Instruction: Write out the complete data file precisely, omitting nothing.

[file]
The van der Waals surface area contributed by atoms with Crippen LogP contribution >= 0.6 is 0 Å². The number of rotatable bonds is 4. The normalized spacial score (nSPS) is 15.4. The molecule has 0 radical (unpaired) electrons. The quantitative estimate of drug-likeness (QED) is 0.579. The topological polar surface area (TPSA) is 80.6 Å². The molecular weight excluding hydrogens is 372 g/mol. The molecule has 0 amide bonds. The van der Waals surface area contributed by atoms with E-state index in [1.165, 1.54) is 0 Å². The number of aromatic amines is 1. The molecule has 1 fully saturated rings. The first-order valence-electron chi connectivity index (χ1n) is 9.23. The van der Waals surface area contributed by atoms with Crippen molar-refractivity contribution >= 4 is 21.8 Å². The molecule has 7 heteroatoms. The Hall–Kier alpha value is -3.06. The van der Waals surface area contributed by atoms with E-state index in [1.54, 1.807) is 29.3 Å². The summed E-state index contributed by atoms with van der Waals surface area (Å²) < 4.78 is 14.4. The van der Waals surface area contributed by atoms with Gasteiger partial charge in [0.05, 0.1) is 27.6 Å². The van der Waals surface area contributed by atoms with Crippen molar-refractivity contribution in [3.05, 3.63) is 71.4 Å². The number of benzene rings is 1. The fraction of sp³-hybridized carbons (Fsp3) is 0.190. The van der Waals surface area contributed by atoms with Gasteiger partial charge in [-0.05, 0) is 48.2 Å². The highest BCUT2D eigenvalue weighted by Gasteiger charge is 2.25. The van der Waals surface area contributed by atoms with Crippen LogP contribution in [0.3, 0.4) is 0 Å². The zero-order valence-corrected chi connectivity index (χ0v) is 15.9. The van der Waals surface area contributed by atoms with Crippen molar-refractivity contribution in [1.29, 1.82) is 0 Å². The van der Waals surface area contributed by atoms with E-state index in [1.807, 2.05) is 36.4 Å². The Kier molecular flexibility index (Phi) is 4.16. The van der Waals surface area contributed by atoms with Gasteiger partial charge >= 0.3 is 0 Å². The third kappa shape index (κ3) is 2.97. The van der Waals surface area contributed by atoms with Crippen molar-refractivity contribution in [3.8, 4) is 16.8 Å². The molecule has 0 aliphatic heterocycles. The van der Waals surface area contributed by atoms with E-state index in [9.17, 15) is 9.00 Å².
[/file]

The van der Waals surface area contributed by atoms with Crippen LogP contribution >= 0.6 is 0 Å². The number of rotatable bonds is 4. The normalized spacial score (nSPS) is 15.4. The molecule has 0 radical (unpaired) electrons. The quantitative estimate of drug-likeness (QED) is 0.579. The topological polar surface area (TPSA) is 80.6 Å². The molecular weight excluding hydrogens is 372 g/mol. The molecule has 0 amide bonds. The van der Waals surface area contributed by atoms with E-state index in [1.165, 1.54) is 0 Å². The number of aromatic amines is 1. The molecule has 1 fully saturated rings. The first-order valence-electron chi connectivity index (χ1n) is 9.23. The van der Waals surface area contributed by atoms with Crippen molar-refractivity contribution >= 4 is 21.8 Å². The molecule has 7 heteroatoms. The Hall–Kier alpha value is -3.06. The van der Waals surface area contributed by atoms with E-state index in [1.54, 1.807) is 29.3 Å². The summed E-state index contributed by atoms with van der Waals surface area (Å²) < 4.78 is 14.4. The van der Waals surface area contributed by atoms with Gasteiger partial charge in [0.05, 0.1) is 27.6 Å². The van der Waals surface area contributed by atoms with Crippen molar-refractivity contribution in [3.05, 3.63) is 71.4 Å². The number of benzene rings is 1. The fraction of sp³-hybridized carbons (Fsp3) is 0.190. The van der Waals surface area contributed by atoms with Gasteiger partial charge in [-0.05, 0) is 48.2 Å². The highest BCUT2D eigenvalue weighted by Gasteiger charge is 2.25. The van der Waals surface area contributed by atoms with Crippen LogP contribution in [0.3, 0.4) is 0 Å². The zero-order valence-corrected chi connectivity index (χ0v) is 15.9. The van der Waals surface area contributed by atoms with Crippen molar-refractivity contribution in [1.29, 1.82) is 0 Å². The van der Waals surface area contributed by atoms with E-state index in [1.807, 2.05) is 36.4 Å². The Kier molecular flexibility index (Phi) is 4.16. The van der Waals surface area contributed by atoms with Gasteiger partial charge >= 0.3 is 0 Å². The third kappa shape index (κ3) is 2.97. The van der Waals surface area contributed by atoms with Crippen molar-refractivity contribution in [3.8, 4) is 16.8 Å². The molecule has 0 aliphatic heterocycles. The van der Waals surface area contributed by atoms with E-state index in [9.17, 15) is 9.00 Å².